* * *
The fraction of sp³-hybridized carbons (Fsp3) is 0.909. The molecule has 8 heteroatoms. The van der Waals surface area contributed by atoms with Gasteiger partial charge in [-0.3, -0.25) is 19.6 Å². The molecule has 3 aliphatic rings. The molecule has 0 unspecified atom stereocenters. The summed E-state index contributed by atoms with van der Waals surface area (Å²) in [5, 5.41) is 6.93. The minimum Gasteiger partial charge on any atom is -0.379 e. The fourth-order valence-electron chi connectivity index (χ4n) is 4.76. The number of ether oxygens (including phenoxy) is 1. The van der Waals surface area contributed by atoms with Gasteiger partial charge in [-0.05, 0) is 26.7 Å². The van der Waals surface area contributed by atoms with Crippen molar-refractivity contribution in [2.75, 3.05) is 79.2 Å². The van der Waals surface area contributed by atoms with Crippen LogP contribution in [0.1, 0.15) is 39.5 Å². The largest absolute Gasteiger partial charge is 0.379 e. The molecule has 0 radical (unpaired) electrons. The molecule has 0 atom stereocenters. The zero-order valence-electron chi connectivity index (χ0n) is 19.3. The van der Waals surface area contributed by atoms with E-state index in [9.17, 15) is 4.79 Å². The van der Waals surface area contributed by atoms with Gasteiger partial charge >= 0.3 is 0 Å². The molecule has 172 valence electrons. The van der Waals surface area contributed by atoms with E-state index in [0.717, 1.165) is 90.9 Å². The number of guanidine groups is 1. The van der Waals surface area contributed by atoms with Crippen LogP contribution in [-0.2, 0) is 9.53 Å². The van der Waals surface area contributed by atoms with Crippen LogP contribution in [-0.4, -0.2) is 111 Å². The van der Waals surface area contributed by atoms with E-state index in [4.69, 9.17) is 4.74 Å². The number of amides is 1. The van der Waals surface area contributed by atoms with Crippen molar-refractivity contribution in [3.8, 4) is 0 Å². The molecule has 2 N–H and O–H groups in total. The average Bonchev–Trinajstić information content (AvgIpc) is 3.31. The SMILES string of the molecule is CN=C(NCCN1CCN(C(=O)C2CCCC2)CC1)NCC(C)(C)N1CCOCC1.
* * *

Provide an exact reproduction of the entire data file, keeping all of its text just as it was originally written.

The fraction of sp³-hybridized carbons (Fsp3) is 0.909. The molecule has 8 heteroatoms. The van der Waals surface area contributed by atoms with Gasteiger partial charge in [-0.3, -0.25) is 19.6 Å². The molecule has 3 aliphatic rings. The molecule has 0 unspecified atom stereocenters. The summed E-state index contributed by atoms with van der Waals surface area (Å²) in [5, 5.41) is 6.93. The minimum Gasteiger partial charge on any atom is -0.379 e. The fourth-order valence-electron chi connectivity index (χ4n) is 4.76. The number of ether oxygens (including phenoxy) is 1. The van der Waals surface area contributed by atoms with Gasteiger partial charge in [-0.05, 0) is 26.7 Å². The van der Waals surface area contributed by atoms with Crippen molar-refractivity contribution in [2.75, 3.05) is 79.2 Å². The van der Waals surface area contributed by atoms with Crippen LogP contribution in [0.1, 0.15) is 39.5 Å². The largest absolute Gasteiger partial charge is 0.379 e. The molecule has 0 radical (unpaired) electrons. The molecule has 0 atom stereocenters. The zero-order valence-electron chi connectivity index (χ0n) is 19.3. The van der Waals surface area contributed by atoms with E-state index in [9.17, 15) is 4.79 Å². The van der Waals surface area contributed by atoms with Gasteiger partial charge >= 0.3 is 0 Å². The molecule has 172 valence electrons. The van der Waals surface area contributed by atoms with E-state index in [0.717, 1.165) is 90.9 Å². The number of guanidine groups is 1. The van der Waals surface area contributed by atoms with Crippen LogP contribution in [-0.2, 0) is 9.53 Å². The van der Waals surface area contributed by atoms with Crippen LogP contribution in [-0.4, -0.2) is 111 Å². The van der Waals surface area contributed by atoms with E-state index in [4.69, 9.17) is 4.74 Å². The number of amides is 1. The van der Waals surface area contributed by atoms with Crippen molar-refractivity contribution in [3.8, 4) is 0 Å². The molecule has 2 N–H and O–H groups in total. The average Bonchev–Trinajstić information content (AvgIpc) is 3.31. The SMILES string of the molecule is CN=C(NCCN1CCN(C(=O)C2CCCC2)CC1)NCC(C)(C)N1CCOCC1.